Velma McBride Murry, PhD, Vanderbilt University Distinguished Professor of Health Policy and Peabody College, was recently appointed to the National Institutes of Health National Advisory Mental Health Council, an appointment approved by the U.S. Congress.
The National Advisory Mental Health Council advises, assists, consults with, and makes recommendations to the Secretary of Health and Human Services (Secretary) and the Director, National Institute of Mental Health (NIMH, also referred to as Institute) on matters related to the activities carried out by and through the Institute and the policies respecting these activities. The Council prepares triennial reports describing the manner in which the Institute has complied with public health service policies, which sets forth requirements addressing the inclusion of women and members of minority groups as subjects in clinical research conducted or supported by the National Institutes of Health (NIH). Each report shall be submitted to the Director, NIMH, for inclusion in the triennial report submitted to Congress by the Director of NIH.
The position is appointed by Congress through the Director of NIMH with a term of four years.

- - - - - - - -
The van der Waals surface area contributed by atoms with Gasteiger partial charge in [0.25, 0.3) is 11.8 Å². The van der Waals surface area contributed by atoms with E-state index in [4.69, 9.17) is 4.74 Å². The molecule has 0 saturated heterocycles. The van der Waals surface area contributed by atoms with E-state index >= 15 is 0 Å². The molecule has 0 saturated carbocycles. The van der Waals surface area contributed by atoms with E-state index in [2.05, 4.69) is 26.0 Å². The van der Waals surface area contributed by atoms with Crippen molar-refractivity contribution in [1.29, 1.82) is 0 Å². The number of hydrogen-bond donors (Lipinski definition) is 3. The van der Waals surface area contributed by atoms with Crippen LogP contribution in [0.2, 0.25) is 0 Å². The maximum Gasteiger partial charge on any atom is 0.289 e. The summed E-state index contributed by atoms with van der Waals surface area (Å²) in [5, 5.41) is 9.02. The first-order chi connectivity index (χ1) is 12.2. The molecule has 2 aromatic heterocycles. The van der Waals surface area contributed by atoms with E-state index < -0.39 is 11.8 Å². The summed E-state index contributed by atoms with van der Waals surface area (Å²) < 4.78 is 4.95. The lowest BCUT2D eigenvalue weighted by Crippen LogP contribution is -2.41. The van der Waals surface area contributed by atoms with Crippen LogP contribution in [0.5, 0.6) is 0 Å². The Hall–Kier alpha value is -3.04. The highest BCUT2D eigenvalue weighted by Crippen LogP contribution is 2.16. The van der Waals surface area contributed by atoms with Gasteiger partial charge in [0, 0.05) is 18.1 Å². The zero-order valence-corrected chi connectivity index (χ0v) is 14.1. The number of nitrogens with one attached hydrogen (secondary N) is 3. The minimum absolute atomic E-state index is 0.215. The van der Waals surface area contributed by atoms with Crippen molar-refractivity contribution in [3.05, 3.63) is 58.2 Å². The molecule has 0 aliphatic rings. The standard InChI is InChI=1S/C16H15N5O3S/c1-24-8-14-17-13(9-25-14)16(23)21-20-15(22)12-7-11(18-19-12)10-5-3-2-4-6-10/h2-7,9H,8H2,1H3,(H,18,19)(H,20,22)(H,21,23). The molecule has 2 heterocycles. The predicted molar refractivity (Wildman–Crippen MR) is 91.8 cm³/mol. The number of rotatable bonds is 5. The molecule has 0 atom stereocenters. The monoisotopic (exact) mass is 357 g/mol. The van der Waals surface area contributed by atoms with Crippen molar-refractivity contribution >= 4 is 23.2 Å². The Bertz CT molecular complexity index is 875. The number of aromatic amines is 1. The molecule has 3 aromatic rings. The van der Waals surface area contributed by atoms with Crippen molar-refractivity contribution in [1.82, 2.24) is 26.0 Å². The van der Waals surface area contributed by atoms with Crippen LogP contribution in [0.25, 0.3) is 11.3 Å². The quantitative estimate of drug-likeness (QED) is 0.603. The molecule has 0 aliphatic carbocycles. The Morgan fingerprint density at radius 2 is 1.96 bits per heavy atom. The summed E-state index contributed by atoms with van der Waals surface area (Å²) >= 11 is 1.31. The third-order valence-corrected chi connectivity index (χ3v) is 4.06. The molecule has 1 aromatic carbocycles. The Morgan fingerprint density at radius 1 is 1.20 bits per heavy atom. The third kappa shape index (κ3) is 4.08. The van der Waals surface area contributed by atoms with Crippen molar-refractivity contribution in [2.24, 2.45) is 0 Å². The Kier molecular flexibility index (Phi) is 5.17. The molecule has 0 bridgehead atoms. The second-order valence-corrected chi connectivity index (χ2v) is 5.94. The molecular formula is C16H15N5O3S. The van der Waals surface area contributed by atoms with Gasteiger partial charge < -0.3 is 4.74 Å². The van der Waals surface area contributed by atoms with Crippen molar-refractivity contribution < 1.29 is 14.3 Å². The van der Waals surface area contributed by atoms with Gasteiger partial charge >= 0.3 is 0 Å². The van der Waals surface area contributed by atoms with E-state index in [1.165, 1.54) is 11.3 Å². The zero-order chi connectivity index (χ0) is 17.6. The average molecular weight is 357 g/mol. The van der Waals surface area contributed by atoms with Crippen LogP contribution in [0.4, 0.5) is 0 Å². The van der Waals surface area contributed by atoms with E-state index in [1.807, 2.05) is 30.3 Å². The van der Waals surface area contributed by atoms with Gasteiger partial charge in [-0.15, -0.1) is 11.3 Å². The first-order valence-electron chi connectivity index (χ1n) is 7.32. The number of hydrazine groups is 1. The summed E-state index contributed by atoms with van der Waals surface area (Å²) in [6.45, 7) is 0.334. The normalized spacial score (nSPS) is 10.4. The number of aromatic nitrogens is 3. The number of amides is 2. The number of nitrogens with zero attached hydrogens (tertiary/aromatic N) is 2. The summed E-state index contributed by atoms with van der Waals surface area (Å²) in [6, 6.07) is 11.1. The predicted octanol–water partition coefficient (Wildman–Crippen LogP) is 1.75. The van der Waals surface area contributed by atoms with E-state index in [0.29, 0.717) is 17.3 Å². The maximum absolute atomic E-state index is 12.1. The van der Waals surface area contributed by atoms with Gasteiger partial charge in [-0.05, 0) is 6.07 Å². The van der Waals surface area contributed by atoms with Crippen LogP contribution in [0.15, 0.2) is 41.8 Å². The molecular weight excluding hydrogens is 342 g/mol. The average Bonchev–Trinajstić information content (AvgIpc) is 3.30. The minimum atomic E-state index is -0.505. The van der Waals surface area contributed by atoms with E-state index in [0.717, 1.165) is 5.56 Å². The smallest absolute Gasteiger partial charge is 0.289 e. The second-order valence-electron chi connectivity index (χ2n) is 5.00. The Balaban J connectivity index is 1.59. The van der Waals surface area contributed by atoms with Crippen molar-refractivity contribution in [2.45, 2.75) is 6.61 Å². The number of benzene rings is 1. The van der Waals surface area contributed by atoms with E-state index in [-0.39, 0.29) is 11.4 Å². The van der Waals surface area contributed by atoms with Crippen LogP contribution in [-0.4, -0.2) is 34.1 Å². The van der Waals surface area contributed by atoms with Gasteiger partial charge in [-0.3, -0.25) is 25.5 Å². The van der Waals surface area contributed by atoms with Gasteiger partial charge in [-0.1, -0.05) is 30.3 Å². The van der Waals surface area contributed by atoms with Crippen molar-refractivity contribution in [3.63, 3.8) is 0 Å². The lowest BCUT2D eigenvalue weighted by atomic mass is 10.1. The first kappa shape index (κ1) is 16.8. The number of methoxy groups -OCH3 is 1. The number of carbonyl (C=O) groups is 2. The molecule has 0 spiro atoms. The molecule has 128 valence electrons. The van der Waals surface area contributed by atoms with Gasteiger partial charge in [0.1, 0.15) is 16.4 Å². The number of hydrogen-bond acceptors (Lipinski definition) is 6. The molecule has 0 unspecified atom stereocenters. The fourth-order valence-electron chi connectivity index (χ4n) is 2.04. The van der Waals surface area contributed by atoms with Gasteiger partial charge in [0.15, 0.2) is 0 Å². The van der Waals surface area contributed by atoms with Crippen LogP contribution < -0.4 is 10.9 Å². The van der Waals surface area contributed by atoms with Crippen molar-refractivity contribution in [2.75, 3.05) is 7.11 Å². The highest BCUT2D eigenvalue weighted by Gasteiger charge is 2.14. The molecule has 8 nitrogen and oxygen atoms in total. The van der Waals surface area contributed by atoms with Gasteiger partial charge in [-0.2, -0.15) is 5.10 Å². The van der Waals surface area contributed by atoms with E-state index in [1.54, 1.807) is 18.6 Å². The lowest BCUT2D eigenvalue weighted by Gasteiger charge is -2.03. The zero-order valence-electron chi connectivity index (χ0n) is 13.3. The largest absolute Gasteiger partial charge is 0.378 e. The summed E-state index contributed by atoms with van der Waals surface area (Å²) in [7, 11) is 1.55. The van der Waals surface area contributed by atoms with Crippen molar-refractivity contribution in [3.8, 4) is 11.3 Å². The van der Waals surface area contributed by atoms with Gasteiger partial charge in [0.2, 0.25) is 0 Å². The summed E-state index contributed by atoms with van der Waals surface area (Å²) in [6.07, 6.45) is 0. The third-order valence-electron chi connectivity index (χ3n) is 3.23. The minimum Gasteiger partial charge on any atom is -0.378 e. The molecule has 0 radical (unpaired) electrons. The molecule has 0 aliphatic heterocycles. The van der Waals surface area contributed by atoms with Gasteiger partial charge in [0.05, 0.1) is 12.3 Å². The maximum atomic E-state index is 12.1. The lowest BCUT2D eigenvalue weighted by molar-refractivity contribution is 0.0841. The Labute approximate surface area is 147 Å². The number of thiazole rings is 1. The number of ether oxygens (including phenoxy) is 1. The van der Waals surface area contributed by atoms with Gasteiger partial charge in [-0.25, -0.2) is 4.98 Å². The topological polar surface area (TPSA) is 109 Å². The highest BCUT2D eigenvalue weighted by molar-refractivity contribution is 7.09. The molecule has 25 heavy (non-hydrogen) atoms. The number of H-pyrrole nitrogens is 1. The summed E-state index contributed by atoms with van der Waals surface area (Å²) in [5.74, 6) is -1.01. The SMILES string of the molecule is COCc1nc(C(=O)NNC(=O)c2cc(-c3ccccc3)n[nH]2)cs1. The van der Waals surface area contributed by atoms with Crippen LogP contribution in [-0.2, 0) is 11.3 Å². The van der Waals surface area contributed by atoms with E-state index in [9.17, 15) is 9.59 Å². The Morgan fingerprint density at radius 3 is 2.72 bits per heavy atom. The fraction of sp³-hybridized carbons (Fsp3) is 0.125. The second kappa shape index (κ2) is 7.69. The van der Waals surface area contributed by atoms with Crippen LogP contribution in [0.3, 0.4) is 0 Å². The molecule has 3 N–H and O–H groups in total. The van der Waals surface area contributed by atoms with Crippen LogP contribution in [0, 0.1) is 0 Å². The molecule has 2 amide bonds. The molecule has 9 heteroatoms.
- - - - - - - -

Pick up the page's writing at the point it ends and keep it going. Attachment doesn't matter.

Dr. Murry's comments: "I received an email from the Executive Secretary of the National Advisory Mental Health Council, June 2021, to inform me that I had been nominated to be considered to become a member of the NAMHC and to arrange a time to meet and discuss procedures with proceeding with the nomination with a description of the year-long vetting process. Having no communication since summer of 2021, the email informing me of my appointment was received August 2022. My first reaction was similar to hearing about having been selected to become a member of the National Academy of Medicine, excited, honored, and humbled. Having served on standing NIH Grant Review Study Sections, a part of the review process is keeping abreast of when grant applications are directed to “Research Council.” While I was aware that final decisions regarding funding occur during the council meetings, the process by which this occurs was a mystery. It is an incredible opportunity to not only engage in conversation about funding but to also bring to the Director of NIMH critical issues that may impact funding and fundable areas of research. I have lots of ideas, primarily around ways to increase funding for underrepresented research scholars and to elevate funding to advance health equity research. These are opportune times and a position to facilitate change."